Why Is the Canadian Media Still Referring to Sex Workers as Prostitutes?
In many ways, Rob Ford is a gift to Canadian journalists, but that doesn't mean basic reporting ethics should be ignored. The term “prostitute” is outdated.
Rob Ford handling the media after telling the world he likes to smoke crack here and there. via Twitter.
Media organizations worldwide have been busy crucifying Rob Ford for his alleged crimes and intoxicated buffoonery—to which he has offered several, largely insincere apologies—but mainstream outlets in Canada have their own apology to make. They need to apologize for repeatedly presenting Ford’s crimes in conjunction with allegations of “prostitution,” a word they shouldn't even be using in the first place.
Having sex for money is not a crime in this country. Even though many activities associated with it remain illegal, having sex for money in this country is a job. Many people choose the line of work, and enjoy providing a much-needed service to their clients. Others wind up having sex for money out of necessity. Neither of these camps need to be further stigmatized, so why are journalists painting Ford’s alleged association with sex workers as a criminal act, when having sex for money has been legal in Canada since the 70s?
Every major mainstream media source in the city latched onto the “hanging out with suspected prostitutes” allegations. And in the coverage, they conflate law with ethics, sandwiching judgment of what they clearly see as Ford’s shoddy morals beside allegations of his crimes, which should be dealt with as two separate issues. Surprisingly, the Star used some of the worst language: in an article published last Wednesday, a reporter lumped “a hooker visiting city hall” in with “calling a taxi driver ‘Paki’” and “drinking and driving” in his lede. Are sex workers not allowed to visit city hall? Should they get back out on the street where they belong? And what makes someone a “suspected prostitute,” anyway? Fishnets?
I get that there are reasonable arguments to be made for being angry with Ford if he was, in fact, spending time with sex workers on St. Patrick’s Day, 2012. He is a married man, and his honesty, integrity, and general caliber of character could be called into question for being unfaithful to his now much embattled wife. And two: someone ostensibly so concerned with saving the public dime should likely not be having sex on it. Or—provided the allegations are true—on city hall furnishings. Fair enough. But that is a moral issue, not a legal one.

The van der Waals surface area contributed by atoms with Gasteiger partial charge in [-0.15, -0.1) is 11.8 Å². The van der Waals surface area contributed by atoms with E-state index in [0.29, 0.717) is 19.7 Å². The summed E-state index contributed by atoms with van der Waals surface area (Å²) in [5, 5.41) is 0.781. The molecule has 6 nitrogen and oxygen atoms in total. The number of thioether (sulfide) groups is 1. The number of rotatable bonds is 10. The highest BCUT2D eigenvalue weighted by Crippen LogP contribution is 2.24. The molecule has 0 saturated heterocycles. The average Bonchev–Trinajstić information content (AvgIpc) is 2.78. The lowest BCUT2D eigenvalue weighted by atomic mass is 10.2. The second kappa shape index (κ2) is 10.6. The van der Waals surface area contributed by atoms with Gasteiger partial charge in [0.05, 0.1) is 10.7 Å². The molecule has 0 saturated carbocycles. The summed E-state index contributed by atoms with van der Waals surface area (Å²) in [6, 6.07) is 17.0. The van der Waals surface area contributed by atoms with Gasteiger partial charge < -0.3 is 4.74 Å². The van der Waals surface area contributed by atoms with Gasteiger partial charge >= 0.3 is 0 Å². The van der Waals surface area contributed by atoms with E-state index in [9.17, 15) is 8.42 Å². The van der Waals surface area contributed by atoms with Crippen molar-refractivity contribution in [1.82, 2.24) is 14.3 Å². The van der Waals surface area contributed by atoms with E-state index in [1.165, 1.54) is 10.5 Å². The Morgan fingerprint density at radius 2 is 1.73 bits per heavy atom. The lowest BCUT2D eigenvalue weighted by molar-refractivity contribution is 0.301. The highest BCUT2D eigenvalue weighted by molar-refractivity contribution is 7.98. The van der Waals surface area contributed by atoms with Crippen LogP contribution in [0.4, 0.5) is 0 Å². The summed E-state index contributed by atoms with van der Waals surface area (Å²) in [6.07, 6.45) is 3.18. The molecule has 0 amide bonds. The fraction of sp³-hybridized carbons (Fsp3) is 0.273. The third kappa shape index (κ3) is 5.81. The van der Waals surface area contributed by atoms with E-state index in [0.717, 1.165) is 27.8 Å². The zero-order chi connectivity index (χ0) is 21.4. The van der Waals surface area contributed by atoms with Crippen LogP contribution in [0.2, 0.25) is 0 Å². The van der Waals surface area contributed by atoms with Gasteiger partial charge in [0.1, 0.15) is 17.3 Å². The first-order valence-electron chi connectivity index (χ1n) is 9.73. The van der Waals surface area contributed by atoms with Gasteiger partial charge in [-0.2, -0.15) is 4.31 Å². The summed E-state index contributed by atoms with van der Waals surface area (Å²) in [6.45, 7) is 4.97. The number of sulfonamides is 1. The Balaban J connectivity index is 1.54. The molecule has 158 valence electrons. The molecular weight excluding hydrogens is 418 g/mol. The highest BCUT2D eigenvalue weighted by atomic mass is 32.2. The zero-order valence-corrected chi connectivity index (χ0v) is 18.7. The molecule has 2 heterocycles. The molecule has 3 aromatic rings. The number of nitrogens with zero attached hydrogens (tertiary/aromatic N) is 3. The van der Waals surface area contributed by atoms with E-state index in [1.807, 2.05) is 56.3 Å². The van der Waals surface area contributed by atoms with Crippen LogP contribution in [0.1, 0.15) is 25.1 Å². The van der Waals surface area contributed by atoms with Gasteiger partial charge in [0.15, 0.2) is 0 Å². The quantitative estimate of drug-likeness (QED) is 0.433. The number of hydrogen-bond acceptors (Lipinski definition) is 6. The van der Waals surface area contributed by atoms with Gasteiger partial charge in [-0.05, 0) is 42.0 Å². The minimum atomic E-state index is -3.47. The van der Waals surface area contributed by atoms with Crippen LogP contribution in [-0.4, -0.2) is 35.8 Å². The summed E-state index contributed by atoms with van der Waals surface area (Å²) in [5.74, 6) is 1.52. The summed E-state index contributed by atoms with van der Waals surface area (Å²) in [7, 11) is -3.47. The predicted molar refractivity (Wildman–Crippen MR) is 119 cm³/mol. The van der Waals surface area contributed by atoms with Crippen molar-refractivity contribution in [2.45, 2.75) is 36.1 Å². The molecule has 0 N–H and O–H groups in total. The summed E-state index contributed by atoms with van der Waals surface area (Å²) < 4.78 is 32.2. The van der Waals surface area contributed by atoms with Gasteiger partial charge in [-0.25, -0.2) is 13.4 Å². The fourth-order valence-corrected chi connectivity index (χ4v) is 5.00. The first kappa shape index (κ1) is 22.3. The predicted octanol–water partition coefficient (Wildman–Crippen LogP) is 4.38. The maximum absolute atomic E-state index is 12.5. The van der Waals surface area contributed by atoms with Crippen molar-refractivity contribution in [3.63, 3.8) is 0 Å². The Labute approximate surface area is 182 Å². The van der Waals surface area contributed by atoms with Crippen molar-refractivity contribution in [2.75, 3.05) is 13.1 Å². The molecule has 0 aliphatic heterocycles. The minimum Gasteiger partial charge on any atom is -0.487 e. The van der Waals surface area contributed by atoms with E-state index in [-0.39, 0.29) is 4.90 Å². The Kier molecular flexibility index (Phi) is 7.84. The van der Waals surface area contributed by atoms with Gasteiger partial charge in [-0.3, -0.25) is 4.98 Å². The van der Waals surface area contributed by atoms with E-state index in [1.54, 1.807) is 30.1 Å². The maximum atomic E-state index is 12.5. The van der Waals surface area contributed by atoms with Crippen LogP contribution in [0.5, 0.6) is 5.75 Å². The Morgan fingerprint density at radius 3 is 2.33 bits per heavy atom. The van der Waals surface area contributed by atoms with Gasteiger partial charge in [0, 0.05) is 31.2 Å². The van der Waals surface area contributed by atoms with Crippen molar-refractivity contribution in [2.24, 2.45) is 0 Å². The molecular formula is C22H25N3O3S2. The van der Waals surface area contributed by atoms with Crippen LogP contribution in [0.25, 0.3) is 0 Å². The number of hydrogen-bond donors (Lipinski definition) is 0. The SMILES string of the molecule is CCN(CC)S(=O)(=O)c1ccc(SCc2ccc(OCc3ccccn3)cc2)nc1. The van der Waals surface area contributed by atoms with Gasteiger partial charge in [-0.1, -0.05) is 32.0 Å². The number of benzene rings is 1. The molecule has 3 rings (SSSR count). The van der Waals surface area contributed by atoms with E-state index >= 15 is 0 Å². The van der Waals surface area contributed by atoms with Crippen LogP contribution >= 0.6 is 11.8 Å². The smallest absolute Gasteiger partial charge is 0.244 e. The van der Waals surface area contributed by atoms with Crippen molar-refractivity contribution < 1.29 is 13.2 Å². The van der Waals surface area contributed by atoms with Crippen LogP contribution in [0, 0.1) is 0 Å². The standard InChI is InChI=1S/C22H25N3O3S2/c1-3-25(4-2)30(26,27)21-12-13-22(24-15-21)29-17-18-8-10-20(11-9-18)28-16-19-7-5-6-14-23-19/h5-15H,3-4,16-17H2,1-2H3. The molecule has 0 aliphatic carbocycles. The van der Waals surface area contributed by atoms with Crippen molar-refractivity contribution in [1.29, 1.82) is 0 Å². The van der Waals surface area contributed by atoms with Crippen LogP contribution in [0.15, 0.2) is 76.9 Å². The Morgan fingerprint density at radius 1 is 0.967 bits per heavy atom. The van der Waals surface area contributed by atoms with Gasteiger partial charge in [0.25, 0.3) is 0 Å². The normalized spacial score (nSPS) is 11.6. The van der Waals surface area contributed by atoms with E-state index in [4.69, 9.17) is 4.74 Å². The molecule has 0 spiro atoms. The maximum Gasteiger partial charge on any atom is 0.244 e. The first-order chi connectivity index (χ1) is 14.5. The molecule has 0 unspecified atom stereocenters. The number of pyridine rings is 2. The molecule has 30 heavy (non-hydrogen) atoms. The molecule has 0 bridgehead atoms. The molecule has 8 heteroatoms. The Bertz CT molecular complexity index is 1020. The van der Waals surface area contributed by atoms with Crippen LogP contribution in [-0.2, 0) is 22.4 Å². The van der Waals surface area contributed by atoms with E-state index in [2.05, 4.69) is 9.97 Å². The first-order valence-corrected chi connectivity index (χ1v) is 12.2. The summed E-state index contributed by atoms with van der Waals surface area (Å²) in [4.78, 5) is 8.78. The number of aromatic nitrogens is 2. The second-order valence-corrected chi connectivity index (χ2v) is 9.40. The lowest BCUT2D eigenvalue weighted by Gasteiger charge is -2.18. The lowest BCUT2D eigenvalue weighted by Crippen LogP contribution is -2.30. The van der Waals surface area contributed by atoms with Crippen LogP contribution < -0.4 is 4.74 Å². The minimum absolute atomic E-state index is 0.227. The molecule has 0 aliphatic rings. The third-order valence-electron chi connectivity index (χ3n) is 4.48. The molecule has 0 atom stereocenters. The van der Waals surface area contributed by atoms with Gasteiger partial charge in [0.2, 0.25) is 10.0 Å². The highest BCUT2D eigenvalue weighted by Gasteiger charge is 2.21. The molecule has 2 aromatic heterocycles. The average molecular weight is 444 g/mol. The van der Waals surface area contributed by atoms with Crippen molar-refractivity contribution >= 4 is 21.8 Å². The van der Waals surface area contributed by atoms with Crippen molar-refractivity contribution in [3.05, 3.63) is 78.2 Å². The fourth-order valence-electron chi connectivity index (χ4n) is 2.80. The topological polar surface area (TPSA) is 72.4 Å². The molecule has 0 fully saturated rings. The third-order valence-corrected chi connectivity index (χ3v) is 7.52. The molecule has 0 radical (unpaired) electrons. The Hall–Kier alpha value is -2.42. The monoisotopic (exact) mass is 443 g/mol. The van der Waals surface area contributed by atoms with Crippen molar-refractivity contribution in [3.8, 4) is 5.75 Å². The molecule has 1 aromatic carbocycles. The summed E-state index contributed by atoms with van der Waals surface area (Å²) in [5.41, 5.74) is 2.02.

Another headline, posted four days ago on the National Post’s website, blares this accusation: “Rob Ford court documents reveal staffers thought prostitute was in his office, mayor was driving drunk.” Note that the presence of the prostitute is positioned before the drunk driving. Even our national broadcaster hopped on board: a CBC article says Ford was alleged to have “hung around with a suspected prostitute.”
The term “prostitute” is outdated. Following many years of misogyny and anti-sex attitudes, it has collected an unfortunate sheen of dishonour. It connotes an immoral, shameful way of life. Sex workers have been arguing this for quite a while, like this blogger, who chooses to remain anonymous, makes her living having sex, and is determined to reclaim the word “whore.”
“If you are referring to another sex worker, you should use sex work unless told otherwise,” she says. “Sex worker is the preferred language because it places sex work clearly as work. It doesn’t hold any connotations and it doesn’t make any judgments. It includes all of our community in all our diversity and shows respect to our stated wishes. Basically, you should call us sex workers because we said so, and you don’t need a better reason than that.”
The word "prostitute" is reductive to the point that it hisses when we say it aloud. Interestingly enough, when mainstream Canadian journalists needed to interview Terri-Jean Bedford of the now-infamous Bedford v Canada case, they used “sex worker” in their headlines. But now, given that Rob Ford’s story is salacious, they go right back to tawdry, outdated, dirty old terminology. This is a problem. By colouring sex work in this manner, journalists are only serving to further stigmatize a group which needs it least.